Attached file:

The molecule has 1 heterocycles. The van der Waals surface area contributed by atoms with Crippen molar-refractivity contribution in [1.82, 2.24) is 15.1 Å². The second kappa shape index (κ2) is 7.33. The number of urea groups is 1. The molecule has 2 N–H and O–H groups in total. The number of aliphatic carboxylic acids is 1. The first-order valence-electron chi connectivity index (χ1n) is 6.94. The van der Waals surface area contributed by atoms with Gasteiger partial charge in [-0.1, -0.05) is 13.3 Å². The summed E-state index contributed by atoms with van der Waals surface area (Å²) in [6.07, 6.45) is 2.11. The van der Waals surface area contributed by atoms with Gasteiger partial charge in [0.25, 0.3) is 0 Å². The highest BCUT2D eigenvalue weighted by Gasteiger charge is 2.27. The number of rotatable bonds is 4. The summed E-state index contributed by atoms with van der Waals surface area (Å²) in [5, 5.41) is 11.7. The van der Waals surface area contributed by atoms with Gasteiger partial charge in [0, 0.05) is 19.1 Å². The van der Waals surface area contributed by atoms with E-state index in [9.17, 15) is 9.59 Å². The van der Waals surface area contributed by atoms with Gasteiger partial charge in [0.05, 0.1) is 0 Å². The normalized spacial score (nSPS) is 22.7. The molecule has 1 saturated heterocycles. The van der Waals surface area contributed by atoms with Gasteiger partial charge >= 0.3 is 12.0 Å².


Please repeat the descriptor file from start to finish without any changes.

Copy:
The molecule has 1 heterocycles. The van der Waals surface area contributed by atoms with Crippen molar-refractivity contribution in [1.82, 2.24) is 15.1 Å². The second kappa shape index (κ2) is 7.33. The number of urea groups is 1. The molecule has 2 N–H and O–H groups in total. The number of aliphatic carboxylic acids is 1. The first-order valence-electron chi connectivity index (χ1n) is 6.94. The van der Waals surface area contributed by atoms with Gasteiger partial charge in [-0.1, -0.05) is 13.3 Å². The summed E-state index contributed by atoms with van der Waals surface area (Å²) in [6.07, 6.45) is 2.11. The van der Waals surface area contributed by atoms with Gasteiger partial charge in [0.25, 0.3) is 0 Å². The highest BCUT2D eigenvalue weighted by Gasteiger charge is 2.27. The number of rotatable bonds is 4. The summed E-state index contributed by atoms with van der Waals surface area (Å²) in [5, 5.41) is 11.7. The van der Waals surface area contributed by atoms with Gasteiger partial charge in [0, 0.05) is 19.1 Å². The van der Waals surface area contributed by atoms with E-state index in [9.17, 15) is 9.59 Å². The van der Waals surface area contributed by atoms with Gasteiger partial charge in [0.05, 0.1) is 0 Å². The normalized spacial score (nSPS) is 22.7. The molecule has 1 saturated heterocycles. The van der Waals surface area contributed by atoms with Gasteiger partial charge >= 0.3 is 12.0 Å².